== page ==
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Sons of God
ALBERT F. GILMORE, CSB


        Few statements in the Bible apart from the declarations of Christ Jesus himself have brought more of comfort and balm to troubled hearts than have John’s familiar words, “Now are we the sons of God.” Wonder upon wonder! We, the sons of God, children of the infinite Father, offspring of the Most High! An early step in the effort to gain some adequate grasp of the true significance of these momentous words should be to inquire who are “we” whom John declared to be the sons of God. Surely not mortals, for mortals partake of qualities so unlike the divine that by no possibility could the handiwork of God be confused with objects so transitory.

         Then to whom did John refer? Who are the sons of God? It is in answer to this all-important query that Mrs. Eddy writes in “Science and Health with Key to the Scriptures” (p. 475): “Man is idea, the image, of Love; he is not physique. He is the compound idea of God, including all right ideas.” This definite statement places man entirely outside the categories of material belief, revealing his true selfhood as the offspring of God. Man is not physique, but the image of Love. Surely the image of divine Love could never be possessed of qualities so unlike Love as selfishness, hatred, greed, jealousy, envy, malice, resentment — qualities commonly identified with the false concept of man, physique. Then with what positiveness may we assert that the manifestation of these, and of all material qualities of thought, belongs wholly to a false concept of man and, in consequence, is but illusory, having nothing in common with God’s idea.

         As we progress in the study and practice of Christian Science we are increasingly convinced of the imperative need to hold unremittingly to the true concept, to man as idea, the image — expression — of God; and this must be with no slightest degree of doubt or mental reservation. We are the sons of God now, and no protestation of the so-called mortal mind, no argument it may present or claim to the contrary it may proffer, can in the least degree change this immutable fact.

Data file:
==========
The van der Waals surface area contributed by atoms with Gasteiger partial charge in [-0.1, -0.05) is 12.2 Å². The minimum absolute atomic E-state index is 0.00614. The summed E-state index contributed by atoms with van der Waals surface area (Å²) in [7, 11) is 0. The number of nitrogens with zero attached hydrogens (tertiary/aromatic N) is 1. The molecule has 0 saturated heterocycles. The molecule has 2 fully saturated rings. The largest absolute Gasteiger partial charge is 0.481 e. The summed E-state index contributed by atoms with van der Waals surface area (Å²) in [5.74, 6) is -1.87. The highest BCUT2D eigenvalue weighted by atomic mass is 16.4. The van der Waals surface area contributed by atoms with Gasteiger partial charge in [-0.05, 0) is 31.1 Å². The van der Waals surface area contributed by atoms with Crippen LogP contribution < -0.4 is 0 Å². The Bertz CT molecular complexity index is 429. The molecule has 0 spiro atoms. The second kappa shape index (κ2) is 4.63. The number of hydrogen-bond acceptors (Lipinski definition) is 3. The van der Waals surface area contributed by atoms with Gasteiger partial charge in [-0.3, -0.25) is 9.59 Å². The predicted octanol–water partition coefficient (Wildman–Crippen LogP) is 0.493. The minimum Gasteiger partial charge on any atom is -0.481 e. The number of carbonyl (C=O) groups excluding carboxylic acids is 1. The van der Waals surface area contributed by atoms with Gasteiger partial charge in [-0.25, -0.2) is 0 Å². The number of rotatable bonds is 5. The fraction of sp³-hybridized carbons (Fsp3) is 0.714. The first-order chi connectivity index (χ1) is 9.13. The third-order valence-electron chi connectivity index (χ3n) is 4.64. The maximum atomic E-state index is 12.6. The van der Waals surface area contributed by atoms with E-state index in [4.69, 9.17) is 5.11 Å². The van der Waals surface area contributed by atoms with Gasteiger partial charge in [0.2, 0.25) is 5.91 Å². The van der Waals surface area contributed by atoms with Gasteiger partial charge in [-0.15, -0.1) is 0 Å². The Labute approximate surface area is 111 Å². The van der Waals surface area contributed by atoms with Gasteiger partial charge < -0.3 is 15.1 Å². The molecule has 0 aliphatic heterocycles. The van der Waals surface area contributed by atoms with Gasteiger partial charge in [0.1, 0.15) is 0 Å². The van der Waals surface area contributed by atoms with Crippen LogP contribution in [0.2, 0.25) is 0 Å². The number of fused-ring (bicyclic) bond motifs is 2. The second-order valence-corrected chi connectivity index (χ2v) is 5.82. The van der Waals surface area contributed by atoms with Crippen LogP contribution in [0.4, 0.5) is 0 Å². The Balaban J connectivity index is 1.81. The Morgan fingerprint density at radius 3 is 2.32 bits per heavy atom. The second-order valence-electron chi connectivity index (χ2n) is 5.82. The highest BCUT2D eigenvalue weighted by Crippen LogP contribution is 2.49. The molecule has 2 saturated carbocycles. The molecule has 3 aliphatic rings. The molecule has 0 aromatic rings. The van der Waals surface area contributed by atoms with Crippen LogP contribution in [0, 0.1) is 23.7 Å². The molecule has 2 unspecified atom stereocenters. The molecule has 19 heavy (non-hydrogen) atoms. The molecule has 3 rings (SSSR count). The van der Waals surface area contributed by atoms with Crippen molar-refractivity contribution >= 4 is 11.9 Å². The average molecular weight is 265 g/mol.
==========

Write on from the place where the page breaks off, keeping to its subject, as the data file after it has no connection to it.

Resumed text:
However complete may have been our failure to grasp and assert the prerogatives which belong to man as divine idea, however far we may have yielded to the argument of error falsely protesting its reality, the fact remains that man abides forever in the bosom of the Father, dwelling eternally in divine consciousness, his life “hid with Christ in God.” The acceptance of this fact as the fundamental truth to which our lives shall conform is a far step toward the gaining of the true sense of selfhood. Let us never fail to remember that only that is true of ourselves which God knows of us, and God knows only man’s perfection. As the poet beautifully expresses it:

“He holds us perfect in His love,
And we His image bear.”

         John’s words immediately following those quoted above from his epistle are of especial significance to the Christian metaphysician: “And it doth not yet appear what we shall be.” At least by implication John states that we who now are the sons of God, spiritual and perfect ideas, are to be something more than that of which, as divine ideas, we are now conscious. God’s ideas are never aught than the expression of Him, hence are never less than perfect. What, then, may be our expectancy? On page 258 of Science and Health Mrs. Eddy states, “God expresses in man the infinite idea forever developing itself, broadening and rising higher and higher from a boundless basis.” The unfolding idea, forever expressing more of God’s perfectness, continuously rises to new heights of glory, heights before unrecognized. What entrancing possibilities of spiritual blessedness await the faithful disciple of Christ, Truth! Mortals, aweary of mortality and all its unfilled promises, turn to God and, trusting Him with childlike faith, may behold something of the glory which is now and is to be.

         Christian Science furnishes the golden key which swings wide the gate to this infinite glory, ushering each willing disciple into God’s eternal presence. Our Leader has foretold the wondrous joy which attaches to the full recognition of man’s true state in words so simple that none may mistake. Those who walk in the way of her demonstration know that she has not overestimated the blessings which belong to the perfect ideas of Mind. Moreover, she makes very clear that man’s divine heritage is available now to all who are ready and willing to exchange the things of matter for the perfect ideas of Soul. God’s work is done; perfection is complete; the blessing is available in proportion as we desire it. Error can never deprive the sons of God of His divine bestowal.

 

"Sons of God" by Albert F. Gilmore, CSB
Christian Science Sentinel, February 26, 1927
 

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